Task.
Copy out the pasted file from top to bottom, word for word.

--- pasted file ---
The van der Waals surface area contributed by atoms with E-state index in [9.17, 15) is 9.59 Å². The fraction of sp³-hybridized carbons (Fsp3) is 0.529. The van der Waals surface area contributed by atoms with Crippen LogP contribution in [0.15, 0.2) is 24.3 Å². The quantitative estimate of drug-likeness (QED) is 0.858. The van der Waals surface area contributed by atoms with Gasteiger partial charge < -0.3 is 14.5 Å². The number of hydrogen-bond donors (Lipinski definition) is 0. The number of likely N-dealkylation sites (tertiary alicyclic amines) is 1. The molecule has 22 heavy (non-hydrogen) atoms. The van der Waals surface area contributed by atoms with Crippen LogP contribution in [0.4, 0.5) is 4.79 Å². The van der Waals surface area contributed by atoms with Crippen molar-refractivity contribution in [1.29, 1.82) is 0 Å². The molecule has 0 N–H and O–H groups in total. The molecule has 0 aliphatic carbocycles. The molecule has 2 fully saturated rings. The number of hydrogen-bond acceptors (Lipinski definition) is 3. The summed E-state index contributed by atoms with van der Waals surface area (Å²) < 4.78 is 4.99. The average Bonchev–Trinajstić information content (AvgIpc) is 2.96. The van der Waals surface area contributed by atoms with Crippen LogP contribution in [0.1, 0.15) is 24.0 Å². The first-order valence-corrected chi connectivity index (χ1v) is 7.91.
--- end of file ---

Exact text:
The van der Waals surface area contributed by atoms with E-state index in [9.17, 15) is 9.59 Å². The fraction of sp³-hybridized carbons (Fsp3) is 0.529. The van der Waals surface area contributed by atoms with Crippen LogP contribution in [0.15, 0.2) is 24.3 Å². The quantitative estimate of drug-likeness (QED) is 0.858. The van der Waals surface area contributed by atoms with Gasteiger partial charge < -0.3 is 14.5 Å². The number of hydrogen-bond donors (Lipinski definition) is 0. The number of likely N-dealkylation sites (tertiary alicyclic amines) is 1. The molecule has 22 heavy (non-hydrogen) atoms. The van der Waals surface area contributed by atoms with Crippen LogP contribution in [0.4, 0.5) is 4.79 Å². The van der Waals surface area contributed by atoms with Crippen molar-refractivity contribution in [1.29, 1.82) is 0 Å². The molecule has 0 N–H and O–H groups in total. The molecule has 0 aliphatic carbocycles. The molecule has 2 fully saturated rings. The number of hydrogen-bond acceptors (Lipinski definition) is 3. The summed E-state index contributed by atoms with van der Waals surface area (Å²) < 4.78 is 4.99. The average Bonchev–Trinajstić information content (AvgIpc) is 2.96. The van der Waals surface area contributed by atoms with Crippen LogP contribution in [0.1, 0.15) is 24.0 Å². The first-order valence-corrected chi connectivity index (χ1v) is 7.91.